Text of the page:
20 for God bought you with a high price. So you must honor God with your body.


“Jeremiah was crushed physically, domestically, and socially along with the people of God. His calling as a prophet of God did not deliver him from suffering – it destined him for it” (Ryken).

Father thank You that you have an eternal plan for my life. You have a dream. You want me to fulfill Your vision while I am here on earth. Encourage me to walk in submission to you.


As children of the King, we have surrendered our eternal destiny to our loving Father’s hands. Effective, undefeated life of faith depends on our heart’s attitude and relationship with the Father. It is incumbent upon us to recognize that He desires to lead and direct our lives to work out His will on earth. It is always our choice to yield control to Him both once and for all and continually.

And so it was with the prophet Jeremiah. He serves as a prototype for the walk of faith and submission. In the midst of the turmoil in which Jeremiah lived, he recognized that the Father was in control and prayed that in mind.

NLT Jeremiah 10:23 I know, LORD, that our lives are not our own. We are not able to plan our own course.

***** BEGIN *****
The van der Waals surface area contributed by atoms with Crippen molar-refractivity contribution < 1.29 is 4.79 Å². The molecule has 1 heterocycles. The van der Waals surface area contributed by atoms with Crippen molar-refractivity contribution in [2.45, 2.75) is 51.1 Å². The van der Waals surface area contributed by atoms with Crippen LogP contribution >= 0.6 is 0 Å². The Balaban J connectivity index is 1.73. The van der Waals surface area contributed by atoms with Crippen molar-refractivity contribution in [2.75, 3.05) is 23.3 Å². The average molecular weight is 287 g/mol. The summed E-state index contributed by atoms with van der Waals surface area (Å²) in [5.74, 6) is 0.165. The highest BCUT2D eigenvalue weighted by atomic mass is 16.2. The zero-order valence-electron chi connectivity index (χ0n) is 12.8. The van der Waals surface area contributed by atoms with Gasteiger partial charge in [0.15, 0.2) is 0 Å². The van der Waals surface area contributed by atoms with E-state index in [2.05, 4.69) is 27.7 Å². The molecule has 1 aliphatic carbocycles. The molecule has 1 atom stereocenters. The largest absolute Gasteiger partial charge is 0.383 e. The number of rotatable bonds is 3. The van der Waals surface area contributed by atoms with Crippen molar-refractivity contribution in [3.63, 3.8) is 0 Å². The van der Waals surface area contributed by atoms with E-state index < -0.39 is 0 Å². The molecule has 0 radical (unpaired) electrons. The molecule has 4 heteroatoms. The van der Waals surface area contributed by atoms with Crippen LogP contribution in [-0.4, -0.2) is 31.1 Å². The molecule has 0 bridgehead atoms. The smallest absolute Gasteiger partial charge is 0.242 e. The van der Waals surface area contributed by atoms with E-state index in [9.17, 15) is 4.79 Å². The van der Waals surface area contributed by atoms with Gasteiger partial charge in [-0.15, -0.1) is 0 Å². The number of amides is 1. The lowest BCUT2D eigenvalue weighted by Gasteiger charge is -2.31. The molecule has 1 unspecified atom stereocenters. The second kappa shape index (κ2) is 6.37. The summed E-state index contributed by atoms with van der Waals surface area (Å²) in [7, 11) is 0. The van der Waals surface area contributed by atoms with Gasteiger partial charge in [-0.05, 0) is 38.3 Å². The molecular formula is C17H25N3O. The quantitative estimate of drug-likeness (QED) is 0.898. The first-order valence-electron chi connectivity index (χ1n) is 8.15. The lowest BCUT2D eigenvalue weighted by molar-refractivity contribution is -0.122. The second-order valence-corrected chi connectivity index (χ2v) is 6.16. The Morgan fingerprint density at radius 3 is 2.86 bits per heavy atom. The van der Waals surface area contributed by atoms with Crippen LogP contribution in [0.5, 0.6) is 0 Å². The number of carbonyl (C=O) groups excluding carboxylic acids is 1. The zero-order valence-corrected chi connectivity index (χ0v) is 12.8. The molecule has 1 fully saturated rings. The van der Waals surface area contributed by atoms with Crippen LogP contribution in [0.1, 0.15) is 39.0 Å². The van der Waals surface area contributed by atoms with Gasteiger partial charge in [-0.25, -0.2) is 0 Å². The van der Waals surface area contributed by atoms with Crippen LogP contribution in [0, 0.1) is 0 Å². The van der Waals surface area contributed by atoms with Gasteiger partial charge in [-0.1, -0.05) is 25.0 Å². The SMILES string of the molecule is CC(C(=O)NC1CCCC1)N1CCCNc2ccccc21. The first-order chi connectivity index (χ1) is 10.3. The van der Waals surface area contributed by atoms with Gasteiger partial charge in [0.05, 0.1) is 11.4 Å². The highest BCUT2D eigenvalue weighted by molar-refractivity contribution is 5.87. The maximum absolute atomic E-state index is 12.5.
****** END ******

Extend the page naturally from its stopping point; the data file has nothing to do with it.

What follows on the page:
NET Jeremiah 10:23 LORD, we know that people do not control their own destiny. It is not in their power to determine what will happen to them.

His thoughts and prayers echo the book of Proverbs.

Proverbs 16:9 We can make our plans, but the LORD determines our steps.

Proverbs 20:24 The LORD directs our steps, so why try to understand everything along the way?

“Jeremiah is saying something like this: ‘This is not my life. The life that I live does not belong to me; it belongs to God.’ The life you live is not your own. Even your footsteps are directed by God . . .. Jeremiah did not always know where he was dancing. It is often the case that we see how God has directed our footsteps most clearly when we look back over our shoulders. Then we can see the pattern of our footprints behind us along the trail” (Ryken).

“The prophet here acknowledges the sovereignty and dominion of the divine Providence, that by it, and not by their own will and wisdom, the affairs both of nations and particular persons are directed and determined” (Matthew Henry).

The two clauses of Jeremiah 10:23 are synonymous poetry in Hebrew. They rhyme in thought but not in sound. They say essentially the same thing in two different ways: “No human person has absolute control over his own destiny.” In GECL the verse is rendered as follows: “Lord, I see that a man’s fate is not in his own hands. It is not he who determines his way of life.” FRCL has “Lord, I know that man is not capable of living [or conducting his life] as he should; he doesn’t have the means to direct his steps in the right direction” (UBS).